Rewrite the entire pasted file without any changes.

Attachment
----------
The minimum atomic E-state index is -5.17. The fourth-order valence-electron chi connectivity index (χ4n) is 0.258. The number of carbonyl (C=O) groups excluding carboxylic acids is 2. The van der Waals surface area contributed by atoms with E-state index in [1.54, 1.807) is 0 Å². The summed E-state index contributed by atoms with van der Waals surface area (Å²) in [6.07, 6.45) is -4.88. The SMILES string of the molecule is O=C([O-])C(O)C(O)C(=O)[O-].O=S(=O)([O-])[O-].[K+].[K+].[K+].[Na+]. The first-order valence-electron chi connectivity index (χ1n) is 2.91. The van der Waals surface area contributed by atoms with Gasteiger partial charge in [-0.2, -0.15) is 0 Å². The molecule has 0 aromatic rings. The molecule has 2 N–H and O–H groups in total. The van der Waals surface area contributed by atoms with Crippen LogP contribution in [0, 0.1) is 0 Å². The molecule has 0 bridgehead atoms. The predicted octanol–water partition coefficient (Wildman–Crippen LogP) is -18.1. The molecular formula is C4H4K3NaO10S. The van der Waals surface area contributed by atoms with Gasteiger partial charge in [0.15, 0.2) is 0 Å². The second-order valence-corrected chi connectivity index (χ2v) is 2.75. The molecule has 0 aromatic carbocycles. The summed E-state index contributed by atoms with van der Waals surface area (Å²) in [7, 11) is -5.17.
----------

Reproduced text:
The minimum atomic E-state index is -5.17. The fourth-order valence-electron chi connectivity index (χ4n) is 0.258. The number of carbonyl (C=O) groups excluding carboxylic acids is 2. The van der Waals surface area contributed by atoms with E-state index in [1.54, 1.807) is 0 Å². The summed E-state index contributed by atoms with van der Waals surface area (Å²) in [6.07, 6.45) is -4.88. The SMILES string of the molecule is O=C([O-])C(O)C(O)C(=O)[O-].O=S(=O)([O-])[O-].[K+].[K+].[K+].[Na+]. The first-order valence-electron chi connectivity index (χ1n) is 2.91. The van der Waals surface area contributed by atoms with Gasteiger partial charge in [-0.2, -0.15) is 0 Å². The molecule has 0 aromatic rings. The molecule has 2 N–H and O–H groups in total. The van der Waals surface area contributed by atoms with Crippen LogP contribution in [0, 0.1) is 0 Å². The molecule has 0 bridgehead atoms. The predicted octanol–water partition coefficient (Wildman–Crippen LogP) is -18.1. The molecular formula is C4H4K3NaO10S. The van der Waals surface area contributed by atoms with Gasteiger partial charge in [0.15, 0.2) is 0 Å². The second-order valence-corrected chi connectivity index (χ2v) is 2.75. The molecule has 0 aromatic carbocycles. The summed E-state index contributed by atoms with van der Waals surface area (Å²) in [7, 11) is -5.17.